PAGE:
John Carroll University’s Student Union has been doing some pruning of their administrative structure this year.
Two amendments were presented to the Senate on Sept. 24 to eliminate any mention of the Legion of Student Organizations from the constitution and by-laws of Student Union. This will essentially dissolve the LSO and reallocate its duties.
The LSO was formed as a unit within the Student Union, in charge of the Student Organizations Budget Board (SOBB) and the Student Organization Review Board (SORB). It was a collection of all of the presidents of recognized JCU student organizations that would have meetings regarding student organization business. These meetings would “provide programming, financial, communication, collaboration and transition support” for all of the student organizations as listed in the Student Union by-laws. In the past, other duties given to the LSO included allocation of funds to organizations and any other administrative duties that were necessary to help student organizations.
However, as time went on, the LSO’s usefulness slowly diminished, according to Bill Cook, vice president for student organizations. Now, SOBB is the only entity in charge of allocating funds to student organizations and the organizations have to appeal to SOBB if they want money for events or other activities. In addition, the administrative part of the LSO has been taken over by SORB and is run by four people within Student Union: the vice president for student organizations, the coordinator for student organization development, the vice president for business affairs and the auditor for the vice president for business affairs.
Bill Cook, the vice president of student organizations, said, “[SORB] handles the administrative duties such as helping organizations get recognized or processing the SOBB request forms.”
Cook added, “Over the years and with the invention of new technologies, the need for the LSO has diminished greatly.”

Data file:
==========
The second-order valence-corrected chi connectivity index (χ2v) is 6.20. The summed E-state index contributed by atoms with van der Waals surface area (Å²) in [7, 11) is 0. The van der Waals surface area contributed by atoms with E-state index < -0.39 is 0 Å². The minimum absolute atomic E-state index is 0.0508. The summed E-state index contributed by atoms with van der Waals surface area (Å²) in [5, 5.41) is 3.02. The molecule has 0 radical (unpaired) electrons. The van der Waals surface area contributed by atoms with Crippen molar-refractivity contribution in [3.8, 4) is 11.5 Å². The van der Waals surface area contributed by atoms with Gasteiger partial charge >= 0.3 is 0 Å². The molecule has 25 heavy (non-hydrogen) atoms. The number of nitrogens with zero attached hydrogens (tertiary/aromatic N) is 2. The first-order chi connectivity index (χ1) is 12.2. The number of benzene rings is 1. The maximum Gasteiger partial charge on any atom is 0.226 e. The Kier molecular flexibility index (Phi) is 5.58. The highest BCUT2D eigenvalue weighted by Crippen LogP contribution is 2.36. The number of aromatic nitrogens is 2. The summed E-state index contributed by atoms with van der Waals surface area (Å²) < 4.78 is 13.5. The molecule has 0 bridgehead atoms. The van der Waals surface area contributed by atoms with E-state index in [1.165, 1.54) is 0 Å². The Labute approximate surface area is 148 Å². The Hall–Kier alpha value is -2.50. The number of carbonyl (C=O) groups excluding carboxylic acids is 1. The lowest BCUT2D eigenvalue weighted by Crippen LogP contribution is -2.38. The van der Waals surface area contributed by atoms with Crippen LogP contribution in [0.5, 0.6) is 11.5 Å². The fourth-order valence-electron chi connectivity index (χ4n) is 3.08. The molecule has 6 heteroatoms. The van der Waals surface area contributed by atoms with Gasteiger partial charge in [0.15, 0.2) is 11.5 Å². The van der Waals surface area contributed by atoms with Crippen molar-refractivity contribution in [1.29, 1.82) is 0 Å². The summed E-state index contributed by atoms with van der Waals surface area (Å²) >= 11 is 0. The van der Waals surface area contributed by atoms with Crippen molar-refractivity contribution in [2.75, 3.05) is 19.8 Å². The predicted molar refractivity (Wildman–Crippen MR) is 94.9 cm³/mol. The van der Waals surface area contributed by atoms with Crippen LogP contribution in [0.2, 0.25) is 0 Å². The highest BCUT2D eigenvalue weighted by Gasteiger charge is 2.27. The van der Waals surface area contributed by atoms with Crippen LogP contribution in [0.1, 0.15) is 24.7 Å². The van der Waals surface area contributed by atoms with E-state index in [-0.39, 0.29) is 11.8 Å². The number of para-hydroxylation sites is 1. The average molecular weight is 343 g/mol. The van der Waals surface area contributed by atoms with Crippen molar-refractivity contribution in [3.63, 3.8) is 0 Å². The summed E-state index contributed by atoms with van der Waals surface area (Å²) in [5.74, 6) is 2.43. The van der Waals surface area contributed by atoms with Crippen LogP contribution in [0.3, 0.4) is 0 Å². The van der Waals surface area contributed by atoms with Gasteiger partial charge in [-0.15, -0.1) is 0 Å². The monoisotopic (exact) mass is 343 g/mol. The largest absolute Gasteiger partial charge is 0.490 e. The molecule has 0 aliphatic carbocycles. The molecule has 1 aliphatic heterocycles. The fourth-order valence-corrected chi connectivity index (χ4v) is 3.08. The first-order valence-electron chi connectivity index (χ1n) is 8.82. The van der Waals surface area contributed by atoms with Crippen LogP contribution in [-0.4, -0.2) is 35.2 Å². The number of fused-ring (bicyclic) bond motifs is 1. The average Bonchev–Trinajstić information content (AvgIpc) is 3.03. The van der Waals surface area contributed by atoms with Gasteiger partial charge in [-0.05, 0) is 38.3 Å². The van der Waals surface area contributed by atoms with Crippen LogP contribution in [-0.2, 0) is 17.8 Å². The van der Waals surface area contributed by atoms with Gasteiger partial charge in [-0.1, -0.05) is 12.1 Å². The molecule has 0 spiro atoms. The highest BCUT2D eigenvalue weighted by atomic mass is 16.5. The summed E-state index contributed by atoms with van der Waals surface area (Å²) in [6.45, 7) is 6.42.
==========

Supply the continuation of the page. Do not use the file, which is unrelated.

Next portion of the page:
Lobolink, the online student organization resource, does everything that SORB did before it assumed the duties of the LSO, and more. Because of this advancement and how SOBB handles all allocations independently of the LSO, LSO has essentially become an outdated, ineffective organization.
Cook noted that the by-laws and constitution dictate that the vice president for student affairs, Mark McCarthy, must hold two LSO meetings per semester with all organization presidents present at the meetings. As technology advanced and emails became the preferred method of communication, it was only necessary to hold one meeting.
Cook also mentioned that accountability became a big issue within the LSO. “There are currently 132 recognized organizations and few [presidents] actually attended the meetings knowing that a report with the minutes would be sent via email,” he said.
The LSO has become a “lame-duck structure” that caused more problems than it was worth and created the exact kind of confusion it was designed to solve, Cook said. He has requested for the removal of LSO from the by-laws and constitution as a formal organization overseeing the SOBB and the SORB. This will alleviate all of the problems caused by the LSO and simplify how student organizations handle their affairs.
Cook said that SOBB and SORB “will continue to exist relatively unchanged, just as part of the Student Union with the oversight of the Senate.”
A meeting for the presidents of the student organizations and anyone else will continue to be held each semester, just not under that name of the LSO. This will keep the dialogue open between Student Union and student organizations without having the confusion of an unnecessary committee overseeing operations.
The bills are designed to remove some of the “red tape” in student organizations and to modernize the way student organizations conduct their business.
“The purpose of these actions is to create a more efficient and transparent Student Union,” Cook said.